I could never say, “I kept my vow;” I could never say, “I kept my promise as a husband.” I crossed the unthinkable line with the ritualistic prayer of, “God, I’ll never do that again. Please forgive me.” Then, over the course of the next two years or so, maybe once a month, I would find myself stressed, bored, weak—spiritually; and it was a rough time. I’d just given myself to it, and Cindy had no idea.
Dennis: I was going to ask you, Cindy, “Really? No idea?”
Cindy: Well, I knew our marriage was strained. There was definitely a lack in our emotional connection, but that going on?—no, no idea. I just remember that—I mean, our son was young; and so, for the first two-and-a-half years of his life, I just remember there was something going on. I just didn’t know what it was.
I spent hours upon hours just praying and saying, “God, show me what to do. Show me what to do because something is not right.” God would just say, “I need you to trust Me.” I mean, I heard that over, and over, and over again from the Father. “I need you to trust Me.” I’m thinking, “Something’s got to give.”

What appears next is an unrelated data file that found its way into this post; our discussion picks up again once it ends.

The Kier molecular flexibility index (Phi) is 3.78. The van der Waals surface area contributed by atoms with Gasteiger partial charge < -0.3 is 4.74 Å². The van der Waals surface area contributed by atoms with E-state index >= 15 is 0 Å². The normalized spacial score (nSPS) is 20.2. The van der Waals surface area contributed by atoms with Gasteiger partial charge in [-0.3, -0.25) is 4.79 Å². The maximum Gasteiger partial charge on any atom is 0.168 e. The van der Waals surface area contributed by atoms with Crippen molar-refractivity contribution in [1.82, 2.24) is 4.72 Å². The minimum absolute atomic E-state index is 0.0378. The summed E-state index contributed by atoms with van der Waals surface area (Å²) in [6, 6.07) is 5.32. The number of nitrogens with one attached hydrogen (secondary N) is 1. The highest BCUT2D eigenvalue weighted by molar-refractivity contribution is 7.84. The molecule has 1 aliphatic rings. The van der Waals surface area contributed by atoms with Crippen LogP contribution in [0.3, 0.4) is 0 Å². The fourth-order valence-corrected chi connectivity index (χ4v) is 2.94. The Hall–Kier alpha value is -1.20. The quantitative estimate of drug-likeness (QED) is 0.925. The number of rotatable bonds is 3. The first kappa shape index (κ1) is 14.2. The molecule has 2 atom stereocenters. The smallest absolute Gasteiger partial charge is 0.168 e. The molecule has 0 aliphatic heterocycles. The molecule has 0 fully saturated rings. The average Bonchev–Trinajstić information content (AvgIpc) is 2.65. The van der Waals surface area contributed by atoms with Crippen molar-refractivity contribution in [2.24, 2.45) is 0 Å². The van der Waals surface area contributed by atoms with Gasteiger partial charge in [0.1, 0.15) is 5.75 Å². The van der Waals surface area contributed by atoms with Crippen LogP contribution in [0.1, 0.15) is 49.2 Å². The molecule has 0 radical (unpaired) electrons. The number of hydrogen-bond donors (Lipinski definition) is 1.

If I would bring anything up, he would get defensive. He would eventually turn it around on me and manipulate the situation. I got to the point where I kind of just threw my hands back and said, “Okay, God, I don’t know what to do.”
Bob: Chris, one of these women that you were with became pregnant?
Chris: I received a phone call in December. I was shopping—I remember to this day—I was shopping for a Christmas present for Cindy in a department store, and she called me. She said that she was pretty sure she was pregnant; and if she was, she was confident that it was mine.
I could almost pallet myself as an adulterer and just kind of live with that guilt; but the idea of being an abandoning father—like the idea that someday an 18-year-old kid is going to come knocking on my door—who, I haven’t been in his life and I have, out of my own convenience, ignored him or run away from the reality of his existence. That idea—I don’t think I could live with.
We moved to Oklahoma; and so, I’ve got this huge weight of, “What am I going to do?” That was married by what I call an exposure of God. We moved to this new church—amazing church, great leadership—and I felt completely exposed. The day we drove in—and I would start going to staff meetings and I felt like I was caught, even though nobody knew anything; you know?